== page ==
Claim: church’s rule against breast-feeding in the pews violates Virginia law

In 2015, following the lead of many other states, Virginia passed a “law that says women have a right to breast-feed anywhere they have a legal right to be.” The law provides “no exemption for religious institutions.” Now a mother and her attorney say Summit Church in Springfield, in the D.C. suburbs, had no right to ask her to use a private room to feed her baby during a service.

Personally, I’m fine with public breast-feeding no longer being categorized, as it once was, as an automatically shocking thing. But why is government dictation of how a church may arrange its rules for worship no longer categorized as an automatically shocking thing? [Michael Alison Chandler and Laura Vozzella, Washington Post] [adapted and cross-posted at Cato at Liberty; and welcome Mosaic Magazine readers]


  • Did some one in the church ask her, as it says here? If so, are people no longer permitted to ask that people do things?


  • Did they threaten her with imprisonment or a fine or possibly death? If only that she would spend eternity in hell, then that’s prevented by the establishment clause from being a ground for government action… It’s not up to government to decide what is punishable by a deity.

  • Boblipton, the Washington Post story indicates that there was an initial request which she declined. She was subsequently told that nursing was prohibited.

  • Could a woman breastfeed her baby while sitting on a jury?
    Could a woman breastfeed her baby while giving testimony in a court trial?

  • There are many churches that have nursing rooms where mothers and their kids can either watch the service on a closed circuit feed, or the room is located just off the sanctuary so the mothers can watch the service.

    Whether this church has such an accommodation is unknown to me.

    However, from the Washington Post article caught my eye:

    Annie Peguero was trying to soothe her agitated 19-month-old baby in church on Sunday….

    So the child was agitated and the mother tried to soothe the child when she was asked to move to a different area.

    Gee, how horrible that a woman whose child was disrupting a service (through no fault of her own) was asked to take the child elsewhere to calm her down.

    While the woman might say she was asked to leave because she was breastfeeding, the church will probably rightfully say the child was causing a disturbance and the mother was asked to deal with it.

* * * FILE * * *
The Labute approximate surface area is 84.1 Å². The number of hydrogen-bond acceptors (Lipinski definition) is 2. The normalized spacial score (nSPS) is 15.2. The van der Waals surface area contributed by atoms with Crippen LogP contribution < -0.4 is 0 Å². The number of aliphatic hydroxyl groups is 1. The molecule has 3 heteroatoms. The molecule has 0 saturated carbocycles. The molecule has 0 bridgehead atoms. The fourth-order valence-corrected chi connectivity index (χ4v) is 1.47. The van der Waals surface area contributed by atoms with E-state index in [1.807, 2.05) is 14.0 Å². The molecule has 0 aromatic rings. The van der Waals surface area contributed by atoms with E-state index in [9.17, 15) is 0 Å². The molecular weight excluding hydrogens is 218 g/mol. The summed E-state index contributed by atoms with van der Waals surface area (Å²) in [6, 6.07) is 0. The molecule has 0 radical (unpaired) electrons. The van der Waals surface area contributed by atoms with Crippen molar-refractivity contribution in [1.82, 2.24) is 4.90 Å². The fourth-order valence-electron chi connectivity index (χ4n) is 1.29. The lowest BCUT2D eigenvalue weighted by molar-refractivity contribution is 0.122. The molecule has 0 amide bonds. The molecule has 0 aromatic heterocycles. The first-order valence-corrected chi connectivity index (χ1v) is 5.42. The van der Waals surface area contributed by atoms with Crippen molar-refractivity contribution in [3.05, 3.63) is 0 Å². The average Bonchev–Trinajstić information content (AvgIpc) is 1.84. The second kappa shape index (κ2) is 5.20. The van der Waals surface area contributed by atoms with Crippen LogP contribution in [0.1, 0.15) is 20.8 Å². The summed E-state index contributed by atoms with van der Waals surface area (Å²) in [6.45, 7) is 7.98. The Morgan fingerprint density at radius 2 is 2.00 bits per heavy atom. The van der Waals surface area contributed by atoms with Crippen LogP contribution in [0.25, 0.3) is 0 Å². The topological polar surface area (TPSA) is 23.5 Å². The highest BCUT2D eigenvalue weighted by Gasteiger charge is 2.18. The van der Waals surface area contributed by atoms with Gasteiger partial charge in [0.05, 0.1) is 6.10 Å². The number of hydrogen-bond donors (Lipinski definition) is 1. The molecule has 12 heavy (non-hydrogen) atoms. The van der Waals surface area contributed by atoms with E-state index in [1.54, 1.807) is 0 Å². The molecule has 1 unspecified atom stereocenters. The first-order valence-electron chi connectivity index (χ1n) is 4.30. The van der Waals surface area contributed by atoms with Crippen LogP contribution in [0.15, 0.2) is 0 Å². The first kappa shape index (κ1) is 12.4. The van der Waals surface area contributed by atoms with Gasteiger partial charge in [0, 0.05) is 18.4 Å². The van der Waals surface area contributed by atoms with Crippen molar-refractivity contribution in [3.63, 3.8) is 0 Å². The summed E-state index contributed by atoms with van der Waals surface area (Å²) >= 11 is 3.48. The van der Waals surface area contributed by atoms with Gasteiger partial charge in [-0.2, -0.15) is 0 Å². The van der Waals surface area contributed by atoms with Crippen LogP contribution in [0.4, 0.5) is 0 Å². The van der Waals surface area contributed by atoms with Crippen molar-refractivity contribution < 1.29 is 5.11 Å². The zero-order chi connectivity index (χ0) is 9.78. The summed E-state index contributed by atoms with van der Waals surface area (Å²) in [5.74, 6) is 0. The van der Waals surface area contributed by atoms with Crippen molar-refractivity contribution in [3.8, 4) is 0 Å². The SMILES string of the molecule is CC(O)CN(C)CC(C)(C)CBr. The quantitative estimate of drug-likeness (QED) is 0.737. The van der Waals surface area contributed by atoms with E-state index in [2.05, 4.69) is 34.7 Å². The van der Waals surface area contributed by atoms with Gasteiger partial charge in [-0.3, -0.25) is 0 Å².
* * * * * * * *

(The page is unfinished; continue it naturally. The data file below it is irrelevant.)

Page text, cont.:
If the mother is concerned with other worshipers and wants to treat people as she wanted to be treated (ie without causing a commotion) she should have left the sanctuary. Instead, she created the problem and now is claiming to be a victim.

  • Sorry…. NBC in Washington says:

    Annie Peguero, of Dumfries, says in a Facebook Live video that she was questioned twice as she breastfed Sunday in Summit Church in Springfield: first as she sat near the church’s “baby room” without a nursing cover over her breast and a second time as she nursed openly in the sanctuary during the sermon.

    So the church does have an area for women so that the agitated child does not distract others.

    • Not only does the church have a “baby room”, she was physically IN that room, and took the baby OUT and then started breastfeeding, according to her own video (attached to the Post article.) (She manages to go about 2 whole minutes before deciding she has to breastfeed on that video, too.)

      “The law provides ‘no exemption for religious institutions'”? Given the First Amendment right to exercise religion, I don’t think it has to. Virginia law cannot override the Constitution.

      • “Given the First Amendment right to exercise religion, I don’t think it has to.”

        SCOTUS decided decades ago that the free exercise clause of 1A does not entitle anyone to exemptions from generally applicable laws. This is why Congress passed the RFRA.

  • A balancing act for which the host institution should be given some deference. Also some balancing of safety and rights.

    What constitutes participation in a religious service is to be determined by the private religious organization. If a church finds that there are times and places for which some activities seem inappropriate, how can a government showing now religious favor decide which elements of a service should or should not endorse nursing, or any other secular activity.

    Presumably even the state has some prohibitions to this perceived natural and inviolable right: Nursing in a moving car forbidden by seat belt and car seat necessity, barring some improbable contortions.

  • Ann Althouse writes on her blog:

    “the last time I looked, Virginia has a Religious Freedom Preservation Act, § 57-2.02:

    “‘No government entity shall substantially burden a person’s free exercise of religion even if the burden results from a rule of general applicability unless it demonstrates that application of the burden to the person is (i) essential to further a compelling governmental interest and (ii) the least restrictive means of furthering that compelling governmental interest.'”

  • This topic fascinates me because in my life I have been in hundreds of churches for services as part of a CCM band.

    In my opinion, outside of mic feedback, there is very little more distracting than a child crying in the middle of a service.

    Mr. Olson’s post and Ann Althouse’s cites not withstanding, if the law says the woman can breast feed in an area where she can legally be, can she legally be in an area where the people who own the property have asked her to leave because she is creating a disturbance from the child crying? (And not the breastfeeding?)